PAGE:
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At the same time that the IRS released regulations designed to clarify which restrictions constitute a substantial risk of forfeiture under Section 83 (see my blog entry "IRS Issues Final Regs Under Section 83," March 4), a recent tax court decision casts doubt on the definition in the context of employees that are eligible to retire.
As my readers know, where an employee is eligible to retire and holds restricted stock that provides for accelerated or continued vesting upon retirement, the awards are considered to no longer be subject to a substantial risk of forfeiture, and, consequently, are subject to tax under Section 83. This also applies to RSUs, because for FICA purposes, RSUs are subject to tax when no longer subject to a substantial risk of forfeiture and the regs in this area look to Section 83 to determine what constitutes a substantial risk of forfeiture.
Although there's usually some limited risk of forfeiture in the event that the retirement-eligible employee is terminated for cause, that risk isn't considered to be substantial. As a practical matter, at many companies just about any termination after achieving retirement age is treated as a retirement.
Austin v. Commissioner
In Austin v. Commissioner however, the court held that an employee's awards were still subject to a substantial risk of forfeiture even though the only circumstance in which the awards could be forfeited was termination due to cause. In this case, in addition to the typical definition of commission of a crime, "cause" included failure on the part of the employee to perform his job or to comply with company policies, standards, etc.
Up until now, most practitioners have assumed that providing for forfeiture solely in the event of termination due to cause is not sufficient to establish a substantial risk of forfeiture, regardless of how broad the definition of "cause" is. Austin seems to suggest, however, that, in some circumstances, defining "cause" more broadly (e.g., as more than just the commission of a crime) could implicate a substantial risk of forfeiture, thereby delaying taxation (for both income and FICA purposes in the case of restricted stock, for FICA purposes in the case of RSUs) until the award vests.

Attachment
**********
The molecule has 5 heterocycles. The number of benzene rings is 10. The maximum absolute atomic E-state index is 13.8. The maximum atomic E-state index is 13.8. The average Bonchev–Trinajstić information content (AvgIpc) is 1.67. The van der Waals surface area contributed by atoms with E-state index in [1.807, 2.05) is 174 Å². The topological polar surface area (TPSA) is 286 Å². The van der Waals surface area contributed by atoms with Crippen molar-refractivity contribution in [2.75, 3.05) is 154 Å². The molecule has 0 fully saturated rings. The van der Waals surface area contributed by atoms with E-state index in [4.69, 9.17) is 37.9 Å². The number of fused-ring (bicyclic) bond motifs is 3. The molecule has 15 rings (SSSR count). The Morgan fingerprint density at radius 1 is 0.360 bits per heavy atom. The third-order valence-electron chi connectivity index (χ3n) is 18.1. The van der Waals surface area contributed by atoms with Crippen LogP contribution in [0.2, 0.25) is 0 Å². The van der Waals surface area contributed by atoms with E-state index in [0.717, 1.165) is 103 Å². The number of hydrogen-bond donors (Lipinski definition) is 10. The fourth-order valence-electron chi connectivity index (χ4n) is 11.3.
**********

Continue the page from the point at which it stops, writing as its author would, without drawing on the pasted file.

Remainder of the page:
On the other hand, there are several aspects to this case that I think make the application of the court's decision to other situations somewhat unclear. First, and most important, the termination provisions of the award in question were remarkably convoluted. So much so that resignation on the part of the employee would have constituted "cause" under the award agreement. There were not any special provisions relating to retirement; all voluntary terminations by the employee were treated the same under the agreement. In addition, the employee was subject to an employment agreement and the forfeiture provisions of the award were intended to ensure that the employee fulfilled the terms of this agreement.
Finally, the decision notes that, for a substantial risk of forfeiture to exist, it must be likely that the forfeiture provision would be enforced. I think that, for retirees, this often isn't the case--the only time a forfeiture provision would be enforced would be in the event of some sort of crime or other egregious behavior. Termination for cause is likely to be met with resistance from the otherwise retirement-eligible employee; many companies feel that, with the exception of circumstances involving clearly egregious acts, it is preferable to simply pay out retirement benefits than to incur the cost of a lawsuit.
Never-the-less, it is worth noting that 26% of respondents to the NASPP's recent quick survey on retirement provisions believe that awards held by retirees are subject to a substantial risk of forfeiture.
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